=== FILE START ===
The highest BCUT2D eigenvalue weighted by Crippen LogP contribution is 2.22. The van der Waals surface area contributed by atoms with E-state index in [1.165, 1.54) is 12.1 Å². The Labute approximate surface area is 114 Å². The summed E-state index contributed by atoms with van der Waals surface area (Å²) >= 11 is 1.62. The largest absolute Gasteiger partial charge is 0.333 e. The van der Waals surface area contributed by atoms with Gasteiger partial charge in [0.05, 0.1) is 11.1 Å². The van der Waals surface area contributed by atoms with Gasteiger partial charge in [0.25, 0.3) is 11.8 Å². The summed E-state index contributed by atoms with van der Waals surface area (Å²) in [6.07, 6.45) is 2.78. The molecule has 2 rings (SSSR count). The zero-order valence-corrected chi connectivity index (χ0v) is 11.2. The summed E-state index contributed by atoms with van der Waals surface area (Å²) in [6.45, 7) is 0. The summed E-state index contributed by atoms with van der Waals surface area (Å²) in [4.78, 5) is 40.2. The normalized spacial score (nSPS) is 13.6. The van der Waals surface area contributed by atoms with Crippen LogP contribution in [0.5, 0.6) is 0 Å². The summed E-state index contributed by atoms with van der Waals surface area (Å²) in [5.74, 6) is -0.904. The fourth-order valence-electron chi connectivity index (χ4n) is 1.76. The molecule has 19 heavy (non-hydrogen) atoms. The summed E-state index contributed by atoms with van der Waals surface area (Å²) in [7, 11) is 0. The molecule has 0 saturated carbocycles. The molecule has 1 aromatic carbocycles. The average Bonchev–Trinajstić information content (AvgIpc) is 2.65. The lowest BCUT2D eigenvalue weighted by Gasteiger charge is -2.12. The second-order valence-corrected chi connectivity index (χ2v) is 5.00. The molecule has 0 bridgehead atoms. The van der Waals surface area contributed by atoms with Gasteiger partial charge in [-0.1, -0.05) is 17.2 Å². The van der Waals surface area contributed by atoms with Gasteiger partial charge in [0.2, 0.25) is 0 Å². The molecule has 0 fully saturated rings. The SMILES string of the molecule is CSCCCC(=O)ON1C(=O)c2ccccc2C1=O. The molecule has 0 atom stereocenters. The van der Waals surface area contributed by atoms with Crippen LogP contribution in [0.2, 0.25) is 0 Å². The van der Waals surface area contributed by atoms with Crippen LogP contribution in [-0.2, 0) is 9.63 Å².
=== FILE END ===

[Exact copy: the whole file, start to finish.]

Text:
The highest BCUT2D eigenvalue weighted by Crippen LogP contribution is 2.22. The van der Waals surface area contributed by atoms with E-state index in [1.165, 1.54) is 12.1 Å². The Labute approximate surface area is 114 Å². The summed E-state index contributed by atoms with van der Waals surface area (Å²) >= 11 is 1.62. The largest absolute Gasteiger partial charge is 0.333 e. The van der Waals surface area contributed by atoms with Gasteiger partial charge in [0.05, 0.1) is 11.1 Å². The van der Waals surface area contributed by atoms with Gasteiger partial charge in [0.25, 0.3) is 11.8 Å². The summed E-state index contributed by atoms with van der Waals surface area (Å²) in [6.07, 6.45) is 2.78. The molecule has 2 rings (SSSR count). The zero-order valence-corrected chi connectivity index (χ0v) is 11.2. The summed E-state index contributed by atoms with van der Waals surface area (Å²) in [6.45, 7) is 0. The summed E-state index contributed by atoms with van der Waals surface area (Å²) in [4.78, 5) is 40.2. The normalized spacial score (nSPS) is 13.6. The van der Waals surface area contributed by atoms with Crippen LogP contribution in [0.5, 0.6) is 0 Å². The summed E-state index contributed by atoms with van der Waals surface area (Å²) in [5.74, 6) is -0.904. The fourth-order valence-electron chi connectivity index (χ4n) is 1.76. The molecule has 19 heavy (non-hydrogen) atoms. The summed E-state index contributed by atoms with van der Waals surface area (Å²) in [7, 11) is 0. The molecule has 0 saturated carbocycles. The molecule has 1 aromatic carbocycles. The average Bonchev–Trinajstić information content (AvgIpc) is 2.65. The lowest BCUT2D eigenvalue weighted by Gasteiger charge is -2.12. The second-order valence-corrected chi connectivity index (χ2v) is 5.00. The molecule has 0 bridgehead atoms. The van der Waals surface area contributed by atoms with Gasteiger partial charge in [-0.1, -0.05) is 17.2 Å². The van der Waals surface area contributed by atoms with Gasteiger partial charge in [0.2, 0.25) is 0 Å². The molecule has 0 fully saturated rings. The SMILES string of the molecule is CSCCCC(=O)ON1C(=O)c2ccccc2C1=O. The molecule has 0 atom stereocenters. The van der Waals surface area contributed by atoms with Crippen LogP contribution in [0.2, 0.25) is 0 Å². The van der Waals surface area contributed by atoms with Crippen LogP contribution in [-0.2, 0) is 9.63 Å².